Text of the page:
The irony of the U.S. military’s climate change spending
The debate over the recently released House Republican budget proposal has revealed that the United States military—one of he top polluters in the Pacific—is, in fact, very aware of the reality of climate change.
House Republicans released their budget proposal today, and the plan is designed to balance the budget within 10 years by reducing spending by $5.5 trillion over the decade. The president blasted the plan, saying it shows a “failure to invest in education, infrastructure, research and national defense. All the things that we need to grow, need to create jobs, to stay at the forefront of innovation and to keep our country safe.”
Senator Brian Schatz also criticized the proposal on the Senate floor today, saying that the plan would cut money the Department of Defense (DoD) currently uses to study and plan for the effects of climate change. (Senate Republicans are expected to release their proposal tomorrow.)
“The Department of Defense is in no position to get caught up in our partisan or ideological battles. The Department of Defense has to prepare for and contend with reality,” said Schatz. “We should have debates on the Senate floor; we should talk balanced budget, and whether the President’s Clean Power Plan is the right approach; we should talk about how we should approach international agreements coming into the Paris Accords; we should have a debate about whether or not a carbon fee is the most prudent approach. But what we should not do is make it impossible for the Department of Defense to do its planning and preparation.”
As part of the GOP plan to balance the budget, the proposal seeks to cut “wasteful spending,” and Schatz objected to the suggestion that defense spending on climate change research was deemed wasteful.
“I am against wasteful spending as much as anyone, but preparing for threats to our national security planning and operations is the opposite of wasteful,” he said. “It is prudent.”
The military actually spends considerable time assessing the effects that climate change could have on its facilities and capabilities, and the DoD has warned that climate change is likely to impact these facilities and capabilities.
According to the 2008 National Intelligence Council finding, “more than 30 U.S. military installations were already facing elevated levels of risk from rising sea levels.” According to the Department of Defense, the combination of decreasing sea ice, rising sea levels and thawing permafrost along the coast of Alaska has increased coastal erosion at several Air Force radar early warning and communication installations.
Admiral Samuel J. Locklear III, commander of the United States Pacific Command, has said that the biggest long-term security threat in the Pacific is climate change because of it’s ability to destabilize security throughout the region.
In its 2014 Quadrennial Defense Review, the Department of Defense warned that the effects of climate change “are threat multipliers that will aggravate stressors abroad such as poverty, political instability, and social tensions—conditions that can enable terrorist activity and other forms of violence.”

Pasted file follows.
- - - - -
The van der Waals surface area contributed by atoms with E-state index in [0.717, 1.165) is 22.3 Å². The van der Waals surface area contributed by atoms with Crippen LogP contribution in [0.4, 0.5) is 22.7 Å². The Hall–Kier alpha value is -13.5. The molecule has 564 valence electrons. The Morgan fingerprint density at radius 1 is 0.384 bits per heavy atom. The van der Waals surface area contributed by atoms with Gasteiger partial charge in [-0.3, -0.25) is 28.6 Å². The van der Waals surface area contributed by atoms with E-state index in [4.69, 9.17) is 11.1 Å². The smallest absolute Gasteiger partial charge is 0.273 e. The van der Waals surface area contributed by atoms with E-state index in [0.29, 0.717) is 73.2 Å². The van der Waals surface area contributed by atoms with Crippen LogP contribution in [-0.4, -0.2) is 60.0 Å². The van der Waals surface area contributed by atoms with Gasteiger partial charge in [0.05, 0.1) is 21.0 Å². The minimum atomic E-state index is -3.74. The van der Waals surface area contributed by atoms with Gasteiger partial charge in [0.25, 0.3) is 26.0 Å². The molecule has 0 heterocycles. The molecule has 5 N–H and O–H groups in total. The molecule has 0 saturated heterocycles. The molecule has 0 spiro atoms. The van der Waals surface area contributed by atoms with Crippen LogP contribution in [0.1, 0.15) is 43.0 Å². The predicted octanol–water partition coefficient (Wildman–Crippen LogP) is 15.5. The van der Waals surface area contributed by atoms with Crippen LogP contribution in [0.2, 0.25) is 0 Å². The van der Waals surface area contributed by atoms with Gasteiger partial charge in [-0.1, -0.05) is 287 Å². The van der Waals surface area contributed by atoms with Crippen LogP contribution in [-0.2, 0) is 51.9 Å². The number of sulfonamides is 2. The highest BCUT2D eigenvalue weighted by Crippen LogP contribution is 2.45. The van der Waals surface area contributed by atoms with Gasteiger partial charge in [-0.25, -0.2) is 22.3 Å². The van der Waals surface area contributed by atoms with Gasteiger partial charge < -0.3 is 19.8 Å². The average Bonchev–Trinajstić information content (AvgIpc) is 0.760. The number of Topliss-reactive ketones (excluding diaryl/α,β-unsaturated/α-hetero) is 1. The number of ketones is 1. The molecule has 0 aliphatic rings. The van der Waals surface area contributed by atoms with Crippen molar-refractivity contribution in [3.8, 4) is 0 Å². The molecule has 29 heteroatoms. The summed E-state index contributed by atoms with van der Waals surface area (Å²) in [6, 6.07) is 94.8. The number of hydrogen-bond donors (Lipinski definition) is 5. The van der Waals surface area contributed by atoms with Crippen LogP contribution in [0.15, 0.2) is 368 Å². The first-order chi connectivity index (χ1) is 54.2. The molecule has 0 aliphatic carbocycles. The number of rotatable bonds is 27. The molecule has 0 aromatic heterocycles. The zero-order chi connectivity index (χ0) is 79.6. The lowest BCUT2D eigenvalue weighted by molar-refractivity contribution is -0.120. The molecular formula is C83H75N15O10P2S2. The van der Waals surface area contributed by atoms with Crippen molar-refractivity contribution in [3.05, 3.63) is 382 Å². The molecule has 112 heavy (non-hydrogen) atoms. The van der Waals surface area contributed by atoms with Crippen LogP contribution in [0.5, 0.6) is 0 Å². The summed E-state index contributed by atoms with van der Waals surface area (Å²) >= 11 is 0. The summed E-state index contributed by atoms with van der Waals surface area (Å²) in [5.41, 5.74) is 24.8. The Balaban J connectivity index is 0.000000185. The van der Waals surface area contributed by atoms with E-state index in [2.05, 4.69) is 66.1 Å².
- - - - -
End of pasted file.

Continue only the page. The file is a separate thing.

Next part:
And it’s not just the Pacific that could be destabilized by climate change. The National Intelligence Council stated in its Global Trends 2030 report that climate change will pose stiff challenges to governance in places like Afghanistan and Pakistan.
“I find it ironic that many of my Republican colleagues who are so committed to slowing the pace of our withdrawal from Afghanistan on the premise that doing so will preserve our security gains and keep Afghanistan stable, are now tying the hands of the national security community so that they are unable to study the security effects of climate change on Afghanistan and the region,” said Schatz.
While we agree that such planning for climate change is, as the Senator said, prudent, we can’t help but find the situation sadly ironic in a different way. The military, one of the biggest polluters in the Pacific, is not only well aware of climate change, but it is, in fact, spending a great deal of effort to find solutions to mitigate the effects of climate change on its bases.
Meanwhile, a Category 5 hurricane, Pam, leveled the Pacific island nation of Vanuatu on Saturday and left a significant portion of its population of roughly 267,000 people homeless.
As a tropical nation, Vanuatu is no stranger to major storms. “Vanuatu has a cyclone season,” the Oxfam country director in Port Vila, Colin Collet van Rooyen, told The New York Times. “But local residents say they have never experienced anything like this.”
Alas, devastating cyclones may become more commonplace in Vanuatu, a low-lying nation considered extremely vulnerable to climate change. Roughly three quarters of the population of 267,000 work in fishing and agriculture, two industries sensitive to rising sea levels and warmer temperatures. Prolonged dry spells have begun to threaten the country’s water supply, while intense rainstorms have damaged staple crops like cabbage.
“The scale of this disaster is unprecedented in this country and the proud people of Vanuatu are going to need a lot of help to rebuild their homes and their lives,” van Rooyen said.
Taken from The Atlantic